- The Washington Times - Friday, November 25, 2005

The Montgomery County Department of Parks and Planning last night issued a series of recommendations to the Planning Board, including $2.11 million in fines, following the discovery of numerous irregularities at the Clarksburg Town Center.

The 28-page report by the department’s Development Review Division stated that the recommendations were based upon several key findings, including that staff members had “exceeded” their authority by approving an amendment to the project that allowed the builder to exceed height limits on townhouses.

The report says such a “major” amendment should have been submitted for approval to the Planning Board, which is part of the Maryland-National Park and Planning Commission, a state agency that has nearly identical representations in both Montgomery and Prince George’s counties.

Rose Krasnow, chief of the review division, could not be reached last night for comment.

The department recommended fines totaling $2.11 million against developer Newland Communities of San Diego and the builders, including Bozzuto Homes Inc.

Officials for Newland and Bozzuto also could not be reached last night.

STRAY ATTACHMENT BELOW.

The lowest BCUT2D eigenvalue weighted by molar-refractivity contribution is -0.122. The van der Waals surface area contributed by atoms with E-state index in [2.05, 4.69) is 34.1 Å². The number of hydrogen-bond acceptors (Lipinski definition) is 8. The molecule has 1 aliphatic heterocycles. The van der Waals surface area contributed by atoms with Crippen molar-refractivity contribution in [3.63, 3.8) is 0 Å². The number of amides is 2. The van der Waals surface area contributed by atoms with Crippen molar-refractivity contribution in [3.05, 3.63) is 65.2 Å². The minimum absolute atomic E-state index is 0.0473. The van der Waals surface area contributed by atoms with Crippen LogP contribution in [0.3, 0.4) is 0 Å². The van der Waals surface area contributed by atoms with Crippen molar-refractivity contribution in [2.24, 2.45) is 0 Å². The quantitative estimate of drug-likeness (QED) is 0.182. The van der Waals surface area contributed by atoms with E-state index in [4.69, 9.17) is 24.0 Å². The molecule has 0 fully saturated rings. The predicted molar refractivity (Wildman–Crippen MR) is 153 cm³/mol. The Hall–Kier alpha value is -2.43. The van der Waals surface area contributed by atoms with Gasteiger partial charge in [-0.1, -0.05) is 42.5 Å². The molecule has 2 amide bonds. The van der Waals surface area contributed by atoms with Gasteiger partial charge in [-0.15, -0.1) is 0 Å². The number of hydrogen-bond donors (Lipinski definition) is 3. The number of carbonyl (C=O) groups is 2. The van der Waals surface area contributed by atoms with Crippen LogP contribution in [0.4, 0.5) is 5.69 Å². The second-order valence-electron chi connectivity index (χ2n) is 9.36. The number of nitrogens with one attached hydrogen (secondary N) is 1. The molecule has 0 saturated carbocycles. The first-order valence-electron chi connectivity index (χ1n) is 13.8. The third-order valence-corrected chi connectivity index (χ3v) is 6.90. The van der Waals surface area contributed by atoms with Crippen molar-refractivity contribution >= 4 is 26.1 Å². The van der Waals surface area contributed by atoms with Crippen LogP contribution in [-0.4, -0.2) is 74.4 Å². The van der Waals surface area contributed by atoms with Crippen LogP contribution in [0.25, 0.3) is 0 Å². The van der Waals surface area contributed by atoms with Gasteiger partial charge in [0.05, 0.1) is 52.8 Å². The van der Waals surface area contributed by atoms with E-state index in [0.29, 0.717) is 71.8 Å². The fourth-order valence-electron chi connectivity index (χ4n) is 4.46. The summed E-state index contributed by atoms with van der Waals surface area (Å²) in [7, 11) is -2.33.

The department said it will next address 15 potential violations, amid claims that hundreds of violations were committed.

The report stated that the builders should be fined for seeking permits that were not in compliance with board-approved site plans and for beginning construction before plans were signed and approved.

Newland officials have acknowledged changes were made without public notice but said they had approval from county planners who had Planning Board authority.

Members of the Clarksburg Town Center Advisory Committee, a homeowners group that has uncovered hundreds of potential violations since August 2004, said last night the report does not place enough blame on the developers and builders.

“They’re more willing to take the fall than point the finger in the direction it should be pointed — at the developer,” said Amy Presley, a co-chairwoman of the committee.

Last spring, county planner Wynn Witthans admitted she had changed a site plan to cover up height violations, then re-signed the document.

A forensic examiner hired by the homeowners group determined that signatures on several planning documents were not Miss Witthans’, but were those of other unknown persons.

However, the report recommends that the Planning Board find that the documents were properly signed.

The reports also recommends that Newland now submit a plan of compliance for the entire Clarksburg project and that the board suspend hearings on the remaining violations until the plan is reviewed.

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